The Assembly has already staked out budget priorities, including providing health care for people living in the state illegally and expanding a tax credit for the working poor. The Senate hasn't outlined its ideas.
Georgina Chapman to Receive $15-20 Million in Harvey Weinstein Divorce: Source .
Georgina Chapman isn’t walking away from her marriage with Harvey Weinstein empty-handed. The disgraced movie mogul will pay the fashion designer a divorce agreement worth roughly $15 to 20 million, a source tells PEOPLE. Chapman will also get primary custody of their two children, ages 7 and 4, but she and Weinstein are still working out the details of the division of their marital assets. While a settlement has been reached, Chapman, 41, and Weinstein, 65, have not filed in court. Page Six was the first to report news of the agreement. On Oct. 10, Chapman announced she was leaving Weinstein following allegations of sexual misconduct. In a statement to PEOPLE, she said, “My heart breaks for all the women who have suffered.” She has since met with divorce lawyers. “She doesn’t want to be married to Harvey,” a source previously told PEOPLE. “She wants a divorce. It’s just not anything that she is rushing.” Weinstein and Chapman married in 2007 and have two children together, ages 7 and 4. Weinstein also has three children from a previous marriage. The Oscar-winning producer has been accused of sexual misconduct by over 60 women since TheNew York Times and TheNew Yorker documented decades of alleged sexual misconduct and sexual assault involving a number of women in detailed articles in October. A spokesperson for Weinstein previously told PEOPLE in a statement that “any allegations of non-consensual sex are unequivocally denied by Mr. Weinstein. Mr. Weinstein has further confirmed that there were never any acts of retaliation against any women for refusing his advances.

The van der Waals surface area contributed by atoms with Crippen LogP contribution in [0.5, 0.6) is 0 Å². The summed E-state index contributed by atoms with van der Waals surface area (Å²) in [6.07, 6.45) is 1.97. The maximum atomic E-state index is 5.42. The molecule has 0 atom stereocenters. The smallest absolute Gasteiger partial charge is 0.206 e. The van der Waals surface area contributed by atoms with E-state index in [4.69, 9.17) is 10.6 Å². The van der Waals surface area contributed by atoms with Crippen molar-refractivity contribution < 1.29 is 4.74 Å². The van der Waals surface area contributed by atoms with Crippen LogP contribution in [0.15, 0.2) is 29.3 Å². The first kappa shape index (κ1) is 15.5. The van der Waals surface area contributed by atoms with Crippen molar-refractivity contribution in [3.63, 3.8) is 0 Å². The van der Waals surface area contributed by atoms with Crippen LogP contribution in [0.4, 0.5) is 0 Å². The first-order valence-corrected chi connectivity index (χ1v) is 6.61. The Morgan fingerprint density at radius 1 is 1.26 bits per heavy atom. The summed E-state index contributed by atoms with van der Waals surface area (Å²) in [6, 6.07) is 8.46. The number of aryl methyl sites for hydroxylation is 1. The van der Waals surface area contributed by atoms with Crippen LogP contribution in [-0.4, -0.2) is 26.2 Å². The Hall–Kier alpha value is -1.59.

State Senate Changes Handling Of Sex Assault Allegations As Mendoza Faces New Claims Of Misconduct
New misconduct claims against a Los Angeles-area state senator come as a California State Senate committee announces new rules on how sexual assault allegations will be handled.
Rep. Speier: Sexual harassment continues on Capitol Hill because people get away with it
House members confronted the seriousness of sexual harassment on Capitol Hill at a hearing on Tuesday, as two congresswomen shared their perspectives on the problem's pervasiveness. Rep. Jackie...